Art in Focus: Eamonn Doyle – i Series 07

Doyle has been called the saviour of street photography, and it’s not hard to see why

What is it?
i Series 07 is a colour photograph by Eamonn Doyle.

How was it done?
The i Series is a set of Dublin street photographs, self-published as a photobook to a very high standard in 2014 (designed by Niall Sweeney). The series is based an inner-city area around Parnell Street that has strong family connections for him. Essentially he was trailing his subjects, usually older people, as they negotiated their daily routines, generally on Monday mornings, often close to his own front door. They are pictured mostly from behind, from a high viewpoint, intent on what they are doing. If that sounds slightly sinister, the images are not: the individuals are self-absorbed and quite comfortable in their environment. Also, one feels they are not just randomly encountered. Each has a distinctively old-school inner-city Dublin quality.

Where can I see it?
Eamonn Doyle, an exhibition at the RHA Dublin, is a collaboration between the RHA and St Patrick's Festival, plus the Foundación Mapfre (Gallagher Gallery, RHA, Ely Place, Dublin until April 22nd, The show will travel to Foundación Mapfre, Madrid, in September.

Is it a typical work by the artist?
Yes and no. Doyle has published three photobooks on Dublin – his Dublin trilogy, i, On and End. The Beckettian intimation is no accident. The title i came from Beckett's Not I.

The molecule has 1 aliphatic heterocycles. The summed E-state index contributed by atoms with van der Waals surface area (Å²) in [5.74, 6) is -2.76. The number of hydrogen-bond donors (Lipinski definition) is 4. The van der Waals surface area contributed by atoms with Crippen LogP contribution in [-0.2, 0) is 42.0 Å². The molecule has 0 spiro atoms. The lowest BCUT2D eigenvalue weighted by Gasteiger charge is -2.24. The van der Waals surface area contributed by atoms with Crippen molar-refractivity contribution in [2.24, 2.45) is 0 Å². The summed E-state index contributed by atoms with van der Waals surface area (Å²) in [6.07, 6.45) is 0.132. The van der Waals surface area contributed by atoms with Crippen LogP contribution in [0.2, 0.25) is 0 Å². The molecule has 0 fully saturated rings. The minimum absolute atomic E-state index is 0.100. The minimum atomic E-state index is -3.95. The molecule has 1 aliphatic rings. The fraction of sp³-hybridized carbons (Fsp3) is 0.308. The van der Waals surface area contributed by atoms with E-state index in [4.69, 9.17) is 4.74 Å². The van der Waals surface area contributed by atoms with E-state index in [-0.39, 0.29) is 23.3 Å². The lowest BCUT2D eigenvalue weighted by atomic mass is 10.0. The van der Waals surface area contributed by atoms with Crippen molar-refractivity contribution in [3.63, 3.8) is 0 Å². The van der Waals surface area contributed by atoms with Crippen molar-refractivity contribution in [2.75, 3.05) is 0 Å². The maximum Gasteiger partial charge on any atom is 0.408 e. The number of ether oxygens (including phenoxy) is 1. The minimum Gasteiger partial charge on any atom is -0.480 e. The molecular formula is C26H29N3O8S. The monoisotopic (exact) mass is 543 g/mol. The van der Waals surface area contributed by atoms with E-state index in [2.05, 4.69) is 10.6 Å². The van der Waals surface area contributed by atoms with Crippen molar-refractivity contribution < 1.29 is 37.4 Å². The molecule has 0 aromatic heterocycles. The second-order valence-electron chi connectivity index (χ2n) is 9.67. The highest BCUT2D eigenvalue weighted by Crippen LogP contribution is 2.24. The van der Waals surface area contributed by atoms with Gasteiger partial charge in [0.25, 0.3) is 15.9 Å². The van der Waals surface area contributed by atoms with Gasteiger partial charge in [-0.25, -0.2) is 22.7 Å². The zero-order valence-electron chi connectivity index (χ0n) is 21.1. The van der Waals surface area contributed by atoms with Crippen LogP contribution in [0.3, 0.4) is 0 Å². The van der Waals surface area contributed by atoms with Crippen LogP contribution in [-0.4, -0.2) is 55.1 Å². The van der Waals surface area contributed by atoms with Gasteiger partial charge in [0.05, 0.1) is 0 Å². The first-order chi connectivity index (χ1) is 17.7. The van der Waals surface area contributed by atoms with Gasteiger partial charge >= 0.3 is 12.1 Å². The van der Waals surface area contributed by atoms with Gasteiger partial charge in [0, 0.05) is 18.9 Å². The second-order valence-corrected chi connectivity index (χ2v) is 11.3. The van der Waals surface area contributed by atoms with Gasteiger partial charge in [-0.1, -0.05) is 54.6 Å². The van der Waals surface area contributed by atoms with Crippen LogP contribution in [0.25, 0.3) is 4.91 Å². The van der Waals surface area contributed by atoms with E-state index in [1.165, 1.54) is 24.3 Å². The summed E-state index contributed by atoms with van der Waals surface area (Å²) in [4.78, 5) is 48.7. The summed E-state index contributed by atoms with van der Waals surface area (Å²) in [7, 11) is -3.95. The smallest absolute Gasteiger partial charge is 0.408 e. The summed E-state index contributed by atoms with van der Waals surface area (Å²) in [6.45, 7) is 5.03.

So there are many Dublin photographs. On the other hand, he had spent the best part of 20 years not taking photographs after his diploma in photography at DLIADT, during which time be became well known for his musical activities in Dublin’s club culture, including running an independent techno label and organising the annual Dublin Electronic Arts Festival. He was reputedly a bit weary of the music scene – vinyl, which has seen something of a comeback, was being edged out at the time – when he turned to photography again, around 2008. But this time his approach to images was musical, as he tuned in to the movement of people through the city.

He printed 750 copies of i, and sent one to Martin Parr. A wise impulse. Parr has a huge following and breathes street photography: i was, he said “the best street photo book in a decade”. Michael Hoppen signed him for his London gallery. Doyle had arrived. Where for i he snapped people from behind and above, in colour, On opts for a low viewpoint in black-and-white street scenes, and the work has a slightly more ominous edge. End continues the development, overlaying design material by Sweeney, to some extent fracturing the habitual coherence of the photographic image, and a vinyl record by Donohoe. All three volumes are gathered in a new Thames & Hudson publication, Made in Dublin. That follows on an acclaimed exhibition of the three bodies of work at the prestigious Rencontres d’Arles photo festival, with a soundtrack by David Donohoe and graphic work by Sweeney.

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